No motoring event this year has been complete without a Ferrari 70th Anniversary tribute and Goodwood was no different. One could get a bit blase about the Prancing Horse-adorned machines but Goodwood did bring together a breathtaking collection from the very beginning to the very latest and since most were demonstrated on the Hill, it was an aural as well as visual feast. Amongst them was a re-creation – the originals were all destroyed – of the Sharknose 156, giving Derek Hill an opportunity to find out what his late father Phil’s 1961 World Championship-winning machine was like. During the course of the weekend Jackie Stewart was also re-united with the 330 P4 he and Chris Amon drove to second place in the 1967 BOAC 500 at Brands Hatch, thus helping Ferrari clinch the World Sportscar Championship. It is the sole-surviving example of a car Jackie himself describes as possibly the most beautiful racing car of all.

We are becoming immune to the eye-watering numbers being paid at auction nowadays for almost any Ferrari, so it was somewhat amusing to learn that Nick Mason paid £4,000 for his 250 GTO! I can recall seeing it parked, two wheels up on the kerb, outside a well-known model shop on a busy road many years ago – bet he doesn’t do that now. It also has the registration number 250 GTO, leading one commentator to muse that that alone was probably worth more than his house. Another Ferrari in long-term ownership is Sally Mason-Styrron’s 1949 166. The combination was actually the very first to drive up the Hill at the first Festival back in 1993. What’s the betting Sally and her Ferrari will be back for the 25th anniversary FoS next year?

The Ferrari demonstration led neatly into a tribute to the late John Surtees, who passed away earlier this year. Surtees won the 1964 World Championship at the wheel of a Ferrari. John was a stalwart supporter of the Goodwood events from the very beginning, bringing along cars and ‘bikes from his own collection, as well as cajoling others to come along. Amongst them was Stuart Graham, who like Surtees also successfully made the switch from ‘bikes to cars, although not in Formula 1. He was, however, the only man to win the TT on two and four wheels. At Goodwood, Stuart both rode ‘bikes and drove a re-creation of the Brut 33-liveried Chevrolet Camaro he campaigned so successfully in touring car racing.

The John Surtees tribute included a minute of noise, in the presence of John’s wife and daughters, Lord March and Bernie Ecclestone, followed by a demonstration of various ‘bikes ridden by the likes of Freddie Spencer, and cars including a Lola T70, Surtees F1 and F2 cars, and of course a Honda F1 car.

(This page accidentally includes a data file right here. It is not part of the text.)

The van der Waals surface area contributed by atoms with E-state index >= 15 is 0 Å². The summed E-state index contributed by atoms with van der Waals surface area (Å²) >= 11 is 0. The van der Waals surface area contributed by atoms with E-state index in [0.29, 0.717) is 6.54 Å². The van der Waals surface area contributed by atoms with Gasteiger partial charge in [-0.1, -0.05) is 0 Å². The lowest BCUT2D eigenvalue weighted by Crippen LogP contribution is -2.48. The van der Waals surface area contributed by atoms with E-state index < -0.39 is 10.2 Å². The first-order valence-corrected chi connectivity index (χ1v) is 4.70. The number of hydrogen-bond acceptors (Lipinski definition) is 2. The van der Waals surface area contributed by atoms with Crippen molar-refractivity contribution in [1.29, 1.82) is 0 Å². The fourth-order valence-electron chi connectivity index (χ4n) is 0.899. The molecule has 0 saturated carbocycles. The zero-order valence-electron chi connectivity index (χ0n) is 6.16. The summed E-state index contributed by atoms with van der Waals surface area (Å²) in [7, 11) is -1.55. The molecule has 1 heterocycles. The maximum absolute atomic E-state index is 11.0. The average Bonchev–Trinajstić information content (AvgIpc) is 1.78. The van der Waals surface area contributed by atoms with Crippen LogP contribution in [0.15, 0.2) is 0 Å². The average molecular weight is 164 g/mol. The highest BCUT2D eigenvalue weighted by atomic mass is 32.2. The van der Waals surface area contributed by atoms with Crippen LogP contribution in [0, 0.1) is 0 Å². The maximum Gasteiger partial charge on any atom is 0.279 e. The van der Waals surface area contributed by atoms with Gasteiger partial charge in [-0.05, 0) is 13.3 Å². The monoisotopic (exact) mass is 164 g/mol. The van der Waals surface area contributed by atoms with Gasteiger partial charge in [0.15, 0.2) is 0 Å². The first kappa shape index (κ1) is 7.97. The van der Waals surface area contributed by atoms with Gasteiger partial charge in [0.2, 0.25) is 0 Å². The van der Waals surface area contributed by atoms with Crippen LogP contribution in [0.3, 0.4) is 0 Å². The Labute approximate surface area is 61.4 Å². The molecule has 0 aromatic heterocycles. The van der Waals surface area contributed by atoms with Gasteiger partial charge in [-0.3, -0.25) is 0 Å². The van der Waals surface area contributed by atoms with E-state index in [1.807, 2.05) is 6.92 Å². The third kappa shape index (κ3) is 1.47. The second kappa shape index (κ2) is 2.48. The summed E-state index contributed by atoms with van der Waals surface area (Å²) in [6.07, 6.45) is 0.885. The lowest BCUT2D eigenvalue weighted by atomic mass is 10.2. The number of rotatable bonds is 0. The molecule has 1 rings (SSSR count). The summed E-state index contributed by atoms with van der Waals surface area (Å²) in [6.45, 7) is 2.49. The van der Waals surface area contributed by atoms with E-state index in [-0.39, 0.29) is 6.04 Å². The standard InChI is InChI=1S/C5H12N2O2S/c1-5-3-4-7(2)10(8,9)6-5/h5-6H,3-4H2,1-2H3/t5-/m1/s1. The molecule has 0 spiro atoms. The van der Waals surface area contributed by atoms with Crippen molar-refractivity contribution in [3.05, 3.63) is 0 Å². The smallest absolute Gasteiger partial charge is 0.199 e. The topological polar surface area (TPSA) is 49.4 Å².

The AMG business is now the sporting arm of Mercedes-Benz, but it started out as a tuning business run by Hans-Werner Aufrecht, ultimately becoming synonymous with Mercedes’ successes in DTM, the German touring car championship, in the 1990’s and progressing to the then-new GT1 sports car programme, culminating in that famous flying incident at Le Mans. Now owned by Mercedes, the company celebrates 50 years this year and to mark the occasion Bernd Schneider, a driver who has been associated with many of its successes, demonstrated a DTM Mercedes C-Klasse. Of course, Mercedes was very much in evidence elsewhere, with everything from turn-of-the-century (that’s last century!) racers to recent Formula 1 cars. Amongst them was Ben Collings’ 1908 French GP car that was driven on the road from Bristol in convoy with another Mercedes and Pittaway’s Fiat. Imagine seeing that lot looming up in your rear-view mirror!

Doubtless there were many other anniversaries and celebrations, but Justin Law marked his own 40th birthday by setting the fastest time in the Shoot-Out that brings proceedings to a close on Sunday. Driving an IMSA Bud-liveried Jaguar XJR 12D he set a time of 46.3-seconds, just pipping Jeremy Smith’s Penske PC22 Indy car. Showing the way to the future, Nick Heidfeld was fifth fastest at the wheel of the Mahindra Formula E prototype. With Lord March stating we will see autonomous cars on the Hill next year, times really are a-changing…

…and one last word. Not celebrating any anniversaries that we are aware of, that incorrigible enthusiast Emanuele Pirro really must have thought all his birthdays had come at once, for he got to drive the MoMo Ferrari 333 SP, Lotus 56 Turbine Indy car and the six-wheeler Williams. That’s not bad for a day out, is it?

John Elwin, July 2017